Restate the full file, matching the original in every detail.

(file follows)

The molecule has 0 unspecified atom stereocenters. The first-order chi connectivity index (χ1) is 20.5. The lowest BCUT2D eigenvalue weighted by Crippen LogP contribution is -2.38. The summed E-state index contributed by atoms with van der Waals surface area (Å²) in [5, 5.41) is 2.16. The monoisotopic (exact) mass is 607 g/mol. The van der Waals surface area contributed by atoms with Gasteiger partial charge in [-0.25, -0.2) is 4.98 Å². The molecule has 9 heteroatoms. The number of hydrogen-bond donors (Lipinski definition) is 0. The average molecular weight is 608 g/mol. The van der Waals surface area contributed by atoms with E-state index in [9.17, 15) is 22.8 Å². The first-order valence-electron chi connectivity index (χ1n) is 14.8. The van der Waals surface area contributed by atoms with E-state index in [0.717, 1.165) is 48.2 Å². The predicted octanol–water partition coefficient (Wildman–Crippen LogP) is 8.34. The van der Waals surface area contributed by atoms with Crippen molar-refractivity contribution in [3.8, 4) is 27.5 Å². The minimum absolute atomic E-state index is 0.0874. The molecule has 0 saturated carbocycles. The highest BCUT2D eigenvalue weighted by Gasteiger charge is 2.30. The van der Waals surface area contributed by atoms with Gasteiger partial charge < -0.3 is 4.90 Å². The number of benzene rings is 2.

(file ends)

The molecule has 0 unspecified atom stereocenters. The first-order chi connectivity index (χ1) is 20.5. The lowest BCUT2D eigenvalue weighted by Crippen LogP contribution is -2.38. The summed E-state index contributed by atoms with van der Waals surface area (Å²) in [5, 5.41) is 2.16. The monoisotopic (exact) mass is 607 g/mol. The van der Waals surface area contributed by atoms with Gasteiger partial charge in [-0.25, -0.2) is 4.98 Å². The molecule has 9 heteroatoms. The number of hydrogen-bond donors (Lipinski definition) is 0. The average molecular weight is 608 g/mol. The van der Waals surface area contributed by atoms with E-state index in [9.17, 15) is 22.8 Å². The first-order valence-electron chi connectivity index (χ1n) is 14.8. The van der Waals surface area contributed by atoms with E-state index in [0.717, 1.165) is 48.2 Å². The predicted octanol–water partition coefficient (Wildman–Crippen LogP) is 8.34. The van der Waals surface area contributed by atoms with Crippen molar-refractivity contribution in [3.8, 4) is 27.5 Å². The minimum absolute atomic E-state index is 0.0874. The molecule has 0 saturated carbocycles. The highest BCUT2D eigenvalue weighted by Gasteiger charge is 2.30. The van der Waals surface area contributed by atoms with Gasteiger partial charge < -0.3 is 4.90 Å². The number of benzene rings is 2.